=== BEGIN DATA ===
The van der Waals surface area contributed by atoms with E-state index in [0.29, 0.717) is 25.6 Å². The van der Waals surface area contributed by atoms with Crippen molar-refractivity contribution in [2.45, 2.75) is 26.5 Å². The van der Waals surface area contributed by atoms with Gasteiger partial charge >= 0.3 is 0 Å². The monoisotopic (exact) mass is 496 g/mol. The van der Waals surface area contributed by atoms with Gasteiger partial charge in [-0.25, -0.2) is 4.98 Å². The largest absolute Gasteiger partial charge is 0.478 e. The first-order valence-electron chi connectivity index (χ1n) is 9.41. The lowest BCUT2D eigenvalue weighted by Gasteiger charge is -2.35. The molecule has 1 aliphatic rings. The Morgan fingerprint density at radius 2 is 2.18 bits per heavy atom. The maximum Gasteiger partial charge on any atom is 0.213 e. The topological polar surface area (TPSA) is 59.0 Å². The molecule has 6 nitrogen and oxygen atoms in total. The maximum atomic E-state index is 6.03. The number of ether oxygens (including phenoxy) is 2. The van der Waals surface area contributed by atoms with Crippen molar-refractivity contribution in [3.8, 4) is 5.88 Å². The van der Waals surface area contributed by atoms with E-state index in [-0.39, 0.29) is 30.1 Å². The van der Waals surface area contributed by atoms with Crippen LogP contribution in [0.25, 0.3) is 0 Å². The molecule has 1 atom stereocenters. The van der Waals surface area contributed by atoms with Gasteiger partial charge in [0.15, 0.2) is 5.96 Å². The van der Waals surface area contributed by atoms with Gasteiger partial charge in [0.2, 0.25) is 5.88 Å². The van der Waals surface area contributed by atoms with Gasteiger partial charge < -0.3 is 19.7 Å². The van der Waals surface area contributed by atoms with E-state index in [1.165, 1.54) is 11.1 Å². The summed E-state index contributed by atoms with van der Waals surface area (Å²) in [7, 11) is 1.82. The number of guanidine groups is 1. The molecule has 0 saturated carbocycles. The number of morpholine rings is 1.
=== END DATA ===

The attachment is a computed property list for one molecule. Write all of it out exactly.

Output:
The van der Waals surface area contributed by atoms with E-state index in [0.29, 0.717) is 25.6 Å². The van der Waals surface area contributed by atoms with Crippen molar-refractivity contribution in [2.45, 2.75) is 26.5 Å². The van der Waals surface area contributed by atoms with Gasteiger partial charge >= 0.3 is 0 Å². The monoisotopic (exact) mass is 496 g/mol. The van der Waals surface area contributed by atoms with Gasteiger partial charge in [-0.25, -0.2) is 4.98 Å². The largest absolute Gasteiger partial charge is 0.478 e. The first-order valence-electron chi connectivity index (χ1n) is 9.41. The lowest BCUT2D eigenvalue weighted by Gasteiger charge is -2.35. The molecule has 1 aliphatic rings. The Morgan fingerprint density at radius 2 is 2.18 bits per heavy atom. The maximum Gasteiger partial charge on any atom is 0.213 e. The topological polar surface area (TPSA) is 59.0 Å². The molecule has 6 nitrogen and oxygen atoms in total. The maximum atomic E-state index is 6.03. The number of ether oxygens (including phenoxy) is 2. The van der Waals surface area contributed by atoms with Crippen molar-refractivity contribution in [3.8, 4) is 5.88 Å². The van der Waals surface area contributed by atoms with E-state index in [-0.39, 0.29) is 30.1 Å². The van der Waals surface area contributed by atoms with Crippen LogP contribution in [0.25, 0.3) is 0 Å². The molecule has 1 atom stereocenters. The van der Waals surface area contributed by atoms with Gasteiger partial charge in [0.15, 0.2) is 5.96 Å². The van der Waals surface area contributed by atoms with Gasteiger partial charge in [0.2, 0.25) is 5.88 Å². The van der Waals surface area contributed by atoms with Gasteiger partial charge < -0.3 is 19.7 Å². The van der Waals surface area contributed by atoms with E-state index in [1.165, 1.54) is 11.1 Å². The summed E-state index contributed by atoms with van der Waals surface area (Å²) in [7, 11) is 1.82. The number of guanidine groups is 1. The molecule has 0 saturated carbocycles. The number of morpholine rings is 1.